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    Contact your solicitor. The claim will be either against them, the vendor or your surveyor or a combination of all. The complaint leading to the enforcement will have been on file and will result in the vendors statement of fact being false thus their is a claim for damages due to the incorrect information supplied. Council's don't just do this, there will have been a lot of dialogue and if there was no prospect of planning permision they should have issued a stop notice. You should also look at getting a specialist architect to see if you can do something that is acceptable to planning.

    However, the first thing to do is meet the planning enforcer and see if you can negotiate an extension. otherwise you'll miss the deadline and they will take you to court adding more cost.
     
  7. wessex101

    wessex101

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    So is the vendor a "property developer"?

    The key question is who claimed the loft conversion was permitted development? The 200mm set back is a fundamental requirement and any property developer should be aware of it so I doubt a court would accept the argument that they made a simple error. My money would be on pursuing the vendor.

    The solicitor might also be in the frame for not ensuring all the paperwork was in place. Did the solicitor and you just accept the word of the vendor that it was permitted development?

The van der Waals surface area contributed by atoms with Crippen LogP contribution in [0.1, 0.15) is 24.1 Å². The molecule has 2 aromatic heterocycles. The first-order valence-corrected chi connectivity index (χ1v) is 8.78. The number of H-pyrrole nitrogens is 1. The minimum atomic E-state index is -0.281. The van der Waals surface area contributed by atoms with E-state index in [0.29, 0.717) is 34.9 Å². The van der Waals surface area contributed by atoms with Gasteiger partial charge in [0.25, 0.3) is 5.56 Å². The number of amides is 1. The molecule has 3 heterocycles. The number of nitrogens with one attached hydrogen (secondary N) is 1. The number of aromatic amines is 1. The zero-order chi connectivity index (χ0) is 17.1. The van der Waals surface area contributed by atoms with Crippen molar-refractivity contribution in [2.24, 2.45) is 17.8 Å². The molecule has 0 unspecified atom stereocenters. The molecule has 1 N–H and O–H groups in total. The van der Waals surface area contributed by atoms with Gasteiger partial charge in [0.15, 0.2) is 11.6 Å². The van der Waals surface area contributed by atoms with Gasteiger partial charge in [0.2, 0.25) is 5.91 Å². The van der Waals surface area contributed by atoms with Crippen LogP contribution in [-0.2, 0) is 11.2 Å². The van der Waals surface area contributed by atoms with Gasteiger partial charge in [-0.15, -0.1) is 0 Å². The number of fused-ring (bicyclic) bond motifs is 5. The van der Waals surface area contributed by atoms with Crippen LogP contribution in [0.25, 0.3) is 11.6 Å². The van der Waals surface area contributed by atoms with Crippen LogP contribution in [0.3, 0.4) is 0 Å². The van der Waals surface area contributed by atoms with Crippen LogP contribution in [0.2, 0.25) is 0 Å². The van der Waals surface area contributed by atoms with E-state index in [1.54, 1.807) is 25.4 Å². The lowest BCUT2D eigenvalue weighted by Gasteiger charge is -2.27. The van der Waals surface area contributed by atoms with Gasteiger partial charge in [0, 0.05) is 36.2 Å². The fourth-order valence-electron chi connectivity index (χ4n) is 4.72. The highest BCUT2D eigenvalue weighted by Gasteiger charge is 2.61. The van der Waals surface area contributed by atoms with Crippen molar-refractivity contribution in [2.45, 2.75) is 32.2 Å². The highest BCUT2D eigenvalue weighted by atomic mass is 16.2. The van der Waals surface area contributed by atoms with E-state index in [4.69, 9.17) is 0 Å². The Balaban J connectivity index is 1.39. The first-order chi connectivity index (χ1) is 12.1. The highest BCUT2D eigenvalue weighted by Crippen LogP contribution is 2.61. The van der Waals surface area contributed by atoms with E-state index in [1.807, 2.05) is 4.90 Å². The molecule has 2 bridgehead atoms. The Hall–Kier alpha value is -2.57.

The surveyor has been a bit of a muppet for not spotting it but they probably have a clause in the survey that all building work should be checked by your legal representative to establish all statutory legal permissions are in place. He should have known it wasn't permitted development but might have thought it had planning permission subject to your further enquiries.

    Your father as an architect could also be in the frame if he gave advice as he owed you a professional duty of care even if he wasn't being paid, but probably not a good idea to sue your own father.

    Nasty situation, I hope you nail the dishonest vendor. (one of the reasons I now refuse to work for property developers, they all seem to be crooked)
     
  8. ^woody^

    ^woody^

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    It's buyer beware. The buyer employs experts to advise them on the sale - the surveyor messed up, and you should also be asking why nothing was picked up by the conveyancer in the search.

    You can't prove that the previous owner actually knew anything about this - by your own, and your dad's and advisor's admission, the work is of high quality so there is nothing to suspect that it could have been built incorrectly.
     
  9. motorbiking

    motorbiking

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    it does depend how it was described. plus the council would have acted fairly swiftly to a complaint - All you need is some evidence of that. possibly even a statement from the person who made the complaint that he told the previous owners about the problem.

    When my neighbour complained about my extension the enforcement team were round the next day checking stuff. they said they'd have advised me to stop work if there was a problem and no prospect of approval.

    plans must surely exist for building control?
    whoever complained must have been in dialogue with the enforcement team

    This doesn't stack up.
     
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  11. wessex101

    wessex101